As the Obama administration is currently undertaking a 60-day “Expedited Assessment of 2012 Arctic Operations,” an Interior Department investigation that will dictate whether Shell can continue pursuing Outer Continental Shelf drilling in Alaska’s Beaufort and Chukchi Seas off the state’s North Slope. Governor Sean Parnell took to the Wall Street Journal to outline two facts that the Alaska governor said are often overlooked by environmental activists, many of whom have never been to Alaska, that are attempting to use this transportation incident as an excuse to pressure the White House to suspend offshore-drilling permits.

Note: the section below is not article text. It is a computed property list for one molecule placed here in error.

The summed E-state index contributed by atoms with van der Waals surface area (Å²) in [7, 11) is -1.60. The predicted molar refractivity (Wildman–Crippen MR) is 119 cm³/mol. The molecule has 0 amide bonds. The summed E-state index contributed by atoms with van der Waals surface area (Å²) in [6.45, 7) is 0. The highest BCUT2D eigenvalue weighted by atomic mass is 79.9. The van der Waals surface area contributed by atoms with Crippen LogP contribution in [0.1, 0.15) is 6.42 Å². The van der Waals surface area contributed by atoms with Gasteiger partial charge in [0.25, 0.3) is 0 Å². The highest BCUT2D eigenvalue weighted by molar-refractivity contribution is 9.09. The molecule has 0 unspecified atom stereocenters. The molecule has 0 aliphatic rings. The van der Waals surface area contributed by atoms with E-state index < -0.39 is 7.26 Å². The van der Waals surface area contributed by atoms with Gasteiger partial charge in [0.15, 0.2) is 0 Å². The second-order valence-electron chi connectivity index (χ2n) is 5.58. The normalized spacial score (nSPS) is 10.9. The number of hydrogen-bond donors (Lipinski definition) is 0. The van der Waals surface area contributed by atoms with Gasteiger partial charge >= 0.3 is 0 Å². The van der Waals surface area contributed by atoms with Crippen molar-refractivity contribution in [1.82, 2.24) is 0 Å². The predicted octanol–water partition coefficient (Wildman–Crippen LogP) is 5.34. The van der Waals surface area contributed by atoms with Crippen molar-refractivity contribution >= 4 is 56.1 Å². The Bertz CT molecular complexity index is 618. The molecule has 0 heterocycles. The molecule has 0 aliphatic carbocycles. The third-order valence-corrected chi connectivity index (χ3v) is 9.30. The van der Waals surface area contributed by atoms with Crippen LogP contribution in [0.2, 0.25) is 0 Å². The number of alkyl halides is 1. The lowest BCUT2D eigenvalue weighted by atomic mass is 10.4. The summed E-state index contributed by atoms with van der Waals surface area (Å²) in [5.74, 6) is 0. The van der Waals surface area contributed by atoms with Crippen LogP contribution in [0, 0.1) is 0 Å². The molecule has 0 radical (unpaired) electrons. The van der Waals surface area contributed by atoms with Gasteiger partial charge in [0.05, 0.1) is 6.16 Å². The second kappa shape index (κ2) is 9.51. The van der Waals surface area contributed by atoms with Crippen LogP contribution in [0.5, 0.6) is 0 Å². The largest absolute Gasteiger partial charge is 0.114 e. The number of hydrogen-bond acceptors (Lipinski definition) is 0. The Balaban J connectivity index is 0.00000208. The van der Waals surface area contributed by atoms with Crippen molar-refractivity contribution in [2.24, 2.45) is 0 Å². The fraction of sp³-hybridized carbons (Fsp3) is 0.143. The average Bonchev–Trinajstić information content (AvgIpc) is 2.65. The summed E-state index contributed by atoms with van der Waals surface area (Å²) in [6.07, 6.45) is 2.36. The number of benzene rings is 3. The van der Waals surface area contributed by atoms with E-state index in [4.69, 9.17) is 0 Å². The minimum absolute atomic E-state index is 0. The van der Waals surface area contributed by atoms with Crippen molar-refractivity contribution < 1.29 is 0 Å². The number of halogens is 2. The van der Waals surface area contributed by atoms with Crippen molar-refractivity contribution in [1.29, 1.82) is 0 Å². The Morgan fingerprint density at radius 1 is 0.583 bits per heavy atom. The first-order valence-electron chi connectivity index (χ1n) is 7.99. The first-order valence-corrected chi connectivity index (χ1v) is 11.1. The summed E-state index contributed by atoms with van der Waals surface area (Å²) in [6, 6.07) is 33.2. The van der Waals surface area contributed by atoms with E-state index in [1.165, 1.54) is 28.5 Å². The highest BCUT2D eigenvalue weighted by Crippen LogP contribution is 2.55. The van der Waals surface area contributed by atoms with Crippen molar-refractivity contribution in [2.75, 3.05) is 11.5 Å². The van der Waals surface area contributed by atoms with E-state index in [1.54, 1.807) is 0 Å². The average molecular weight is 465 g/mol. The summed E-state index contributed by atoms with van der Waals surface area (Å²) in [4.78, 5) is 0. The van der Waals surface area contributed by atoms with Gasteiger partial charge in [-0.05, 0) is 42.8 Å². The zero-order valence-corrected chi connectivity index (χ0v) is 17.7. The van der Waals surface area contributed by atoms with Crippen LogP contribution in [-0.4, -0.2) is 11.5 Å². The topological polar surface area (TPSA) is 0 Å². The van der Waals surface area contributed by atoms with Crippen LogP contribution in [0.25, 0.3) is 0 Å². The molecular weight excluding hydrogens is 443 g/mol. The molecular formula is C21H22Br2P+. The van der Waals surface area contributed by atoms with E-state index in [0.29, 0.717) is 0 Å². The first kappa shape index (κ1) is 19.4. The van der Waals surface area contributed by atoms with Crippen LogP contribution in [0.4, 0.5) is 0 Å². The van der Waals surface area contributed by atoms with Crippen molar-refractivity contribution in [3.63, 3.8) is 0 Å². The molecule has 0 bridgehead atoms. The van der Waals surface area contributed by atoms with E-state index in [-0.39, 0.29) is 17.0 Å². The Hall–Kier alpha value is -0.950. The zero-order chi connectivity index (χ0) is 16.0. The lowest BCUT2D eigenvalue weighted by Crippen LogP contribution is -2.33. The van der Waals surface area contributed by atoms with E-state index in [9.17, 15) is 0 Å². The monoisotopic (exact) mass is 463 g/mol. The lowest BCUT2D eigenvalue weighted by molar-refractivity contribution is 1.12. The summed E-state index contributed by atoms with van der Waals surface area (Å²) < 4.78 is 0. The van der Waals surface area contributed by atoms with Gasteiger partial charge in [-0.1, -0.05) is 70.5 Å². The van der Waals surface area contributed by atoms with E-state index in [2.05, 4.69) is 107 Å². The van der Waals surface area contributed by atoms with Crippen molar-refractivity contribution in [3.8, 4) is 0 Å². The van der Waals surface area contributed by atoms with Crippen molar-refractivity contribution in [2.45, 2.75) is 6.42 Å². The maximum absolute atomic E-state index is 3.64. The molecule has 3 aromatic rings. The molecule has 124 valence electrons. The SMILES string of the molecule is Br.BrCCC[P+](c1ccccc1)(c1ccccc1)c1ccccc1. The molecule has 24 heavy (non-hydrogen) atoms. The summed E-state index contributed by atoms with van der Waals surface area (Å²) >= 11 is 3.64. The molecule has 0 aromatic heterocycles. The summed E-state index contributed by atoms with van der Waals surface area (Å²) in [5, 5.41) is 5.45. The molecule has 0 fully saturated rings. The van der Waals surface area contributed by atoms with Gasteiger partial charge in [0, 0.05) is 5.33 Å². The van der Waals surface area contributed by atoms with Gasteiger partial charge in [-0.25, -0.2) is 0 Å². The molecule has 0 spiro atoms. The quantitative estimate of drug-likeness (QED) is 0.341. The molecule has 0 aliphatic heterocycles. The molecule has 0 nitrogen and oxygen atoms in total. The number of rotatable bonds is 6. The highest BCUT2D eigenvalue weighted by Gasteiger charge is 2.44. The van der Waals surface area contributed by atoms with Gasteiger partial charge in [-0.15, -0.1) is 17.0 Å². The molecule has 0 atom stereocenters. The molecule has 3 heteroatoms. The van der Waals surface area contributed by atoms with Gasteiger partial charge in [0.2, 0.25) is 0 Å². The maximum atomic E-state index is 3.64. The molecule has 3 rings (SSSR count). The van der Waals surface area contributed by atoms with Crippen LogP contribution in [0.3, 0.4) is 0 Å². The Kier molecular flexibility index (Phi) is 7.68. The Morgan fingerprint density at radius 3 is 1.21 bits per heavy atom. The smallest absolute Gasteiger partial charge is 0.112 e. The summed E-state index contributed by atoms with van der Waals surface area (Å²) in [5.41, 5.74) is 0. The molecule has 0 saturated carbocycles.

Parnell said that first; no one cares about Alaska’s environment more than the Alaskans who live there. Second, oil producers want to maximize their profit, and mishaps like Kulluk grounding hurt their bottom line. Maritime accidents are in no one’s interest.
For Alaska’s economy and America’s energy security, I hope Shell and other energy producers choose to keep their drilling operations in Alaska. But they are rightly concerned about federal hurdles (in the form of permitting delays, investigations, etc.) as they consider whether to drill in Alaska or move investment dollars abroad under more favorable regulatory conditions.
Interior Secretary Ken Salazar, who is leaving his post in March, has repeatedly said that Arctic oil exploration is an important part of the Obama administration’s “all of the above” energy strategy.
Parnell said that in this case, with America’s national-security interests and its economic interests in jobs and energy on the line, we will learn whether the Obama administration is truly committed to that “all of the above” approach.